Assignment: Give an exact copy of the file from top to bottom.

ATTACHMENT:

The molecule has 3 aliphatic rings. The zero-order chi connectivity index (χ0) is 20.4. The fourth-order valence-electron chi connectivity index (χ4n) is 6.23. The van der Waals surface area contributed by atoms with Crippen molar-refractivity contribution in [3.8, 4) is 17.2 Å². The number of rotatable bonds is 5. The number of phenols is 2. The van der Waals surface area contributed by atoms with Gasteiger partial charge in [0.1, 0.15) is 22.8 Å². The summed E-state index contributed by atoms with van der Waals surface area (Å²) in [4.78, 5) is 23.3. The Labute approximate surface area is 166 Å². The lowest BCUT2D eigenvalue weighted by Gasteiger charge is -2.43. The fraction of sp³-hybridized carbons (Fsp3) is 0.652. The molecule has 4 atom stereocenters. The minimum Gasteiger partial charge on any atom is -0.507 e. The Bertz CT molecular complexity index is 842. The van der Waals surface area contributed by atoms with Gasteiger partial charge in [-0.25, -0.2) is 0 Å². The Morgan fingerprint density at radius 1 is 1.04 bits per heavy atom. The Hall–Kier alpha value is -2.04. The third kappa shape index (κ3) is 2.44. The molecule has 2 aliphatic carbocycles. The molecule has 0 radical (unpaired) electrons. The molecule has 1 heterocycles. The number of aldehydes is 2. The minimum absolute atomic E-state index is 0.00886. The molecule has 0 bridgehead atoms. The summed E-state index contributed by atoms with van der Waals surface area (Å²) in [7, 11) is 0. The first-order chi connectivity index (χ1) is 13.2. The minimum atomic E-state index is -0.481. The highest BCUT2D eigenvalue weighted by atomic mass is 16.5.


The molecule has 3 aliphatic rings. The zero-order chi connectivity index (χ0) is 20.4. The fourth-order valence-electron chi connectivity index (χ4n) is 6.23. The van der Waals surface area contributed by atoms with Crippen molar-refractivity contribution in [3.8, 4) is 17.2 Å². The number of rotatable bonds is 5. The number of phenols is 2. The van der Waals surface area contributed by atoms with Gasteiger partial charge in [0.1, 0.15) is 22.8 Å². The summed E-state index contributed by atoms with van der Waals surface area (Å²) in [4.78, 5) is 23.3. The Labute approximate surface area is 166 Å². The lowest BCUT2D eigenvalue weighted by Gasteiger charge is -2.43. The fraction of sp³-hybridized carbons (Fsp3) is 0.652. The molecule has 4 atom stereocenters. The minimum Gasteiger partial charge on any atom is -0.507 e. The Bertz CT molecular complexity index is 842. The van der Waals surface area contributed by atoms with Gasteiger partial charge in [-0.25, -0.2) is 0 Å². The Morgan fingerprint density at radius 1 is 1.04 bits per heavy atom. The Hall–Kier alpha value is -2.04. The third kappa shape index (κ3) is 2.44. The molecule has 2 aliphatic carbocycles. The molecule has 0 radical (unpaired) electrons. The molecule has 1 heterocycles. The number of aldehydes is 2. The minimum absolute atomic E-state index is 0.00886. The molecule has 0 bridgehead atoms. The summed E-state index contributed by atoms with van der Waals surface area (Å²) in [7, 11) is 0. The first-order chi connectivity index (χ1) is 13.2. The minimum atomic E-state index is -0.481. The highest BCUT2D eigenvalue weighted by atomic mass is 16.5.